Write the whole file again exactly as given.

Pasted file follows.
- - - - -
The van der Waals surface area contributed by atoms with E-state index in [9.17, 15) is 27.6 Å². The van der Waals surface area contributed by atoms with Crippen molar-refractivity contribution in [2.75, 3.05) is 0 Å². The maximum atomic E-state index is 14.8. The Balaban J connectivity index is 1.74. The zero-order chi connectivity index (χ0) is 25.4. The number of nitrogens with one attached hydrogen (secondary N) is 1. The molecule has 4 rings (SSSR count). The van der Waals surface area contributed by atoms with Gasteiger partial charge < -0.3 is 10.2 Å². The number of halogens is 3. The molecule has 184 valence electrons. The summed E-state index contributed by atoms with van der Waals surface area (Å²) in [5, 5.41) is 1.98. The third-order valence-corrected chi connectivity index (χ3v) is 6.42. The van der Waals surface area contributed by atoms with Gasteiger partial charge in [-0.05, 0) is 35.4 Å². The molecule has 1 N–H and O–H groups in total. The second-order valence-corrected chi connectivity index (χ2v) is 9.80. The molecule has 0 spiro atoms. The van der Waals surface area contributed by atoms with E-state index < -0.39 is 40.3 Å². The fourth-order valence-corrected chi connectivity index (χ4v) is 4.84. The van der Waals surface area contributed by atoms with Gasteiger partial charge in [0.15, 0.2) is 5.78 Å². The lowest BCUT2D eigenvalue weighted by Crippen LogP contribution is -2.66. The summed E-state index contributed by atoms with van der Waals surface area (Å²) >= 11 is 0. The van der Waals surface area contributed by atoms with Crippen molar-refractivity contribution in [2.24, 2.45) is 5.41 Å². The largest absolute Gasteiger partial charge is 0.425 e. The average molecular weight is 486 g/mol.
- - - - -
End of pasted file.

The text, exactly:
The van der Waals surface area contributed by atoms with E-state index in [9.17, 15) is 27.6 Å². The van der Waals surface area contributed by atoms with Crippen molar-refractivity contribution in [2.75, 3.05) is 0 Å². The maximum atomic E-state index is 14.8. The Balaban J connectivity index is 1.74. The zero-order chi connectivity index (χ0) is 25.4. The number of nitrogens with one attached hydrogen (secondary N) is 1. The molecule has 4 rings (SSSR count). The van der Waals surface area contributed by atoms with Gasteiger partial charge < -0.3 is 10.2 Å². The number of halogens is 3. The molecule has 184 valence electrons. The summed E-state index contributed by atoms with van der Waals surface area (Å²) in [5, 5.41) is 1.98. The third-order valence-corrected chi connectivity index (χ3v) is 6.42. The van der Waals surface area contributed by atoms with Gasteiger partial charge in [-0.05, 0) is 35.4 Å². The molecule has 1 N–H and O–H groups in total. The second-order valence-corrected chi connectivity index (χ2v) is 9.80. The molecule has 0 spiro atoms. The van der Waals surface area contributed by atoms with E-state index < -0.39 is 40.3 Å². The fourth-order valence-corrected chi connectivity index (χ4v) is 4.84. The van der Waals surface area contributed by atoms with Gasteiger partial charge in [0.15, 0.2) is 5.78 Å². The lowest BCUT2D eigenvalue weighted by Crippen LogP contribution is -2.66. The summed E-state index contributed by atoms with van der Waals surface area (Å²) >= 11 is 0. The van der Waals surface area contributed by atoms with Crippen molar-refractivity contribution in [2.24, 2.45) is 5.41 Å². The largest absolute Gasteiger partial charge is 0.425 e. The average molecular weight is 486 g/mol.